Monday, September 19, 2005


I'd nearly finished updating when Mozilla crashed on me. Now I can't get logged back on with Mozilla (I'm in Explorer right now). Sorry, I do not feel like recreating what I'd been typing. An update will have to wait. In the meantime, content yourself with the expanded links to the left.

Wednesday, September 14, 2005

My excuse for not updating more frequently is that Teena got me hooked on Final Fantasy X, and I've been spending my evenings playing that.

Also, I may soon be spending time playing the Hamlet text adventure (link swiped from Boing Boing).

Sunday, September 11, 2005

Okay, so I'm not updating books any more frequently. So sue me.

  1. Megatokyo, vol. 3 by Fred Gallagher. I have to admit, this is growing on me. Not enough for me to buy any more volumes, but I am considering following it online. (Checked out of the library.)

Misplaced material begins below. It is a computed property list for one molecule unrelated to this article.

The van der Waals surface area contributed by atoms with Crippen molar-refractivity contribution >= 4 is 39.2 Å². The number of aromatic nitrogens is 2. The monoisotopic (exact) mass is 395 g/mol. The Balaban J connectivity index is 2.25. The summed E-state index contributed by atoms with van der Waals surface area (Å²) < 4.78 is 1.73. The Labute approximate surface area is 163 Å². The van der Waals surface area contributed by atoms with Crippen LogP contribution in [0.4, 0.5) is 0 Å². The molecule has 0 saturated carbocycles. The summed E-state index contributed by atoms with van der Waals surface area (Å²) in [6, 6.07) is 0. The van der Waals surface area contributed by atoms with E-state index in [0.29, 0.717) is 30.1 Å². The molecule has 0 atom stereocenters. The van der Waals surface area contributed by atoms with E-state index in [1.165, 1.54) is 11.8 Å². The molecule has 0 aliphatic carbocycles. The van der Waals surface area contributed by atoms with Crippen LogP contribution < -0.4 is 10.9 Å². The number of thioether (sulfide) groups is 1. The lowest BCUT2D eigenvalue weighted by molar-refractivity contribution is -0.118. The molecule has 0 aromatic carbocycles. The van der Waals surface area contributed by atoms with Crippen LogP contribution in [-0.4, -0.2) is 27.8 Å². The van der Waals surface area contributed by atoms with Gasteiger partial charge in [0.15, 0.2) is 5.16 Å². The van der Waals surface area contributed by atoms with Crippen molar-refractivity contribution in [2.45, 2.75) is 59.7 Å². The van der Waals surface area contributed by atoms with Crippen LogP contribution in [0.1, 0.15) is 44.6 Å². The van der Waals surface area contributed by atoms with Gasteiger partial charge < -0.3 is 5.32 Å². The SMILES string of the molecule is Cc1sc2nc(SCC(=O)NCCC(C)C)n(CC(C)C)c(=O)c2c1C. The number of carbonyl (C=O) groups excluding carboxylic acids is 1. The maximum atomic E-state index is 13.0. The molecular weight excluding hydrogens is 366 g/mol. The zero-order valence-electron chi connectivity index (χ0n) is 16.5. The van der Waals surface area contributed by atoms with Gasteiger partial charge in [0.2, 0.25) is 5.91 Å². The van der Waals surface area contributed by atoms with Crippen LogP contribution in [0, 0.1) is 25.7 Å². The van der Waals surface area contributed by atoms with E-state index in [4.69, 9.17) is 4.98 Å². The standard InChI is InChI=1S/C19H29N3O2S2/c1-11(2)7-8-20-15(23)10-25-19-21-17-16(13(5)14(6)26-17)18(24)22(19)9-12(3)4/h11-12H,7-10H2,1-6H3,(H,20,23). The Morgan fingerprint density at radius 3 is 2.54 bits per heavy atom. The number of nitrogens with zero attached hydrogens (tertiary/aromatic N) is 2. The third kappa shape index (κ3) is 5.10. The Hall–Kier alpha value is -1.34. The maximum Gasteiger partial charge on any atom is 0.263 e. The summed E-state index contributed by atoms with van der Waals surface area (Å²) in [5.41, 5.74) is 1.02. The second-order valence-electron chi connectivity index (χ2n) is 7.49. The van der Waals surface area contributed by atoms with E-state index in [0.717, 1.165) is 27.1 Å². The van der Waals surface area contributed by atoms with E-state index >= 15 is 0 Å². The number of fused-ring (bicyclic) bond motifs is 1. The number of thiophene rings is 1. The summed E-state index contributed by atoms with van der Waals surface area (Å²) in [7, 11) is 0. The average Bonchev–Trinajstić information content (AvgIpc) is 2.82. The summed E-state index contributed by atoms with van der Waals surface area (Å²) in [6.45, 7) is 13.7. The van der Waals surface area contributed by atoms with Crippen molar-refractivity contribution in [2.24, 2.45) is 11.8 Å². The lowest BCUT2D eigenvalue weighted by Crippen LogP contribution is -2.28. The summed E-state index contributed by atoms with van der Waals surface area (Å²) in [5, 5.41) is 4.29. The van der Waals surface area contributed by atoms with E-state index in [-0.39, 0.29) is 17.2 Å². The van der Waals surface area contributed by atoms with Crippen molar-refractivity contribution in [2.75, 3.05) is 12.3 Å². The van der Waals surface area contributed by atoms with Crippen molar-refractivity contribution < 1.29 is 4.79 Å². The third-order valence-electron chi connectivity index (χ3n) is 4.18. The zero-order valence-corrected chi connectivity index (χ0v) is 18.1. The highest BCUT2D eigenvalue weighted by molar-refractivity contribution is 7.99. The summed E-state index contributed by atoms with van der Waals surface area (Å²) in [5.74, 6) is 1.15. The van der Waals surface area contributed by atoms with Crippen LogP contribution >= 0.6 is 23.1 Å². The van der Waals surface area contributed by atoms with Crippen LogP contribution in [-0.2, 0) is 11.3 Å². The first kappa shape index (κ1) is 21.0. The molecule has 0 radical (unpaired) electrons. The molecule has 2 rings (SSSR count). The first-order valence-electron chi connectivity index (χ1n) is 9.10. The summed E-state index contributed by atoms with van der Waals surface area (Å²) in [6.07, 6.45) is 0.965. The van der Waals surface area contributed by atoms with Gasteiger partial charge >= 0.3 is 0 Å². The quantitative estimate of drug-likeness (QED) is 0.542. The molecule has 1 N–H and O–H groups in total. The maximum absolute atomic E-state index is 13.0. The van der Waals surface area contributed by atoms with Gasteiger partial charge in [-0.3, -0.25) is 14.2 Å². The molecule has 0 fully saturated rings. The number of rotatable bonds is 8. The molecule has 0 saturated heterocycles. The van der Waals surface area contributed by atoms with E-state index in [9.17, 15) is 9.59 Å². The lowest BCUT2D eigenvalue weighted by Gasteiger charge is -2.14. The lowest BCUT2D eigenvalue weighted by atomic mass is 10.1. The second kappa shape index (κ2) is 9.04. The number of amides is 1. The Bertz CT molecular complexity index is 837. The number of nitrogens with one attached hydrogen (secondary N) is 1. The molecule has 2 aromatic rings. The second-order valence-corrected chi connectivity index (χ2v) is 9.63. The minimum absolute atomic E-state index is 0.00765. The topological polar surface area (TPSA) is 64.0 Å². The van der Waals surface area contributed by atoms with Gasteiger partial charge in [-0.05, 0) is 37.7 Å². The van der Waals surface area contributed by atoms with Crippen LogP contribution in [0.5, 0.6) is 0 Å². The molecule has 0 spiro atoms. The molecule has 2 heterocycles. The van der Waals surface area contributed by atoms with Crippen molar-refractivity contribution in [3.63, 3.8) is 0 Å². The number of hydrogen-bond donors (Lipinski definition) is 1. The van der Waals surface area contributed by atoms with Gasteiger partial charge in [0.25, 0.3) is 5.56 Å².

2. Catwoman: Wild Ride by Ed Brubaker & Cameron Stewart. I've really enjoyed these collections, not least because of the art. The style fits in very well with the noir-ish feel to the stories. Unfortunately, this is apparently the last Catwoman book with good art. I'll pick up the rest of Brubaker's run when it's collected because I like his writing, but having flipped through one or two of the issues drawn by Paul Gulacy, I'm not looking forward to them all that much.
  3. Solstice by Steven T. Seagle & Justin Norman. I picked this up at the comic store when I saw it because I had vague memories of reading an issue or two of this story when it was first published, something like 10 years ago. It was never completed then, but this book collects the previous comics & finishes the story (about a man with an extremely difficult father).